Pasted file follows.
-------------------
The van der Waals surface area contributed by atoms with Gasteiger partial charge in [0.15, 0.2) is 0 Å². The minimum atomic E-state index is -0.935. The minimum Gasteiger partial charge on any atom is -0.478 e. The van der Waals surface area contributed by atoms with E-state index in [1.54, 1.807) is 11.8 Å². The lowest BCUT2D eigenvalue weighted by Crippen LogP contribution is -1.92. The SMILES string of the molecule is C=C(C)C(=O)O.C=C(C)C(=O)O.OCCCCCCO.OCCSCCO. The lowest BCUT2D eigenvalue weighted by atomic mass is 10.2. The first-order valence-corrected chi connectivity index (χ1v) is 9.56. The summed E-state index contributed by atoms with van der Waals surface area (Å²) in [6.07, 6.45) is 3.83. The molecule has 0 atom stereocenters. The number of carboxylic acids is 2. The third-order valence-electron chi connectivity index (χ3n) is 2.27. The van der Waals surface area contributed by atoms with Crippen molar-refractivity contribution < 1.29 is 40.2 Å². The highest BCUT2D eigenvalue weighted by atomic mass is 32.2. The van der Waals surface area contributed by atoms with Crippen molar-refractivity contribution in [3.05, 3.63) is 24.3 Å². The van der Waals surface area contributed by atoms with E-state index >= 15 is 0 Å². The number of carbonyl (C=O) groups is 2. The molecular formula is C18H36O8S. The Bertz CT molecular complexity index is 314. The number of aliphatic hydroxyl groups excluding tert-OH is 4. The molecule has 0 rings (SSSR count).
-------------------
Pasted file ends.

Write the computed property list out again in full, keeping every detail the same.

The van der Waals surface area contributed by atoms with Gasteiger partial charge in [0.15, 0.2) is 0 Å². The minimum atomic E-state index is -0.935. The minimum Gasteiger partial charge on any atom is -0.478 e. The van der Waals surface area contributed by atoms with E-state index in [1.54, 1.807) is 11.8 Å². The lowest BCUT2D eigenvalue weighted by Crippen LogP contribution is -1.92. The SMILES string of the molecule is C=C(C)C(=O)O.C=C(C)C(=O)O.OCCCCCCO.OCCSCCO. The lowest BCUT2D eigenvalue weighted by atomic mass is 10.2. The first-order valence-corrected chi connectivity index (χ1v) is 9.56. The summed E-state index contributed by atoms with van der Waals surface area (Å²) in [6.07, 6.45) is 3.83. The molecule has 0 atom stereocenters. The number of carboxylic acids is 2. The third-order valence-electron chi connectivity index (χ3n) is 2.27. The van der Waals surface area contributed by atoms with Crippen molar-refractivity contribution < 1.29 is 40.2 Å². The highest BCUT2D eigenvalue weighted by atomic mass is 32.2. The van der Waals surface area contributed by atoms with Crippen molar-refractivity contribution in [3.05, 3.63) is 24.3 Å². The van der Waals surface area contributed by atoms with E-state index >= 15 is 0 Å². The number of carbonyl (C=O) groups is 2. The molecular formula is C18H36O8S. The Bertz CT molecular complexity index is 314. The number of aliphatic hydroxyl groups excluding tert-OH is 4. The molecule has 0 rings (SSSR count).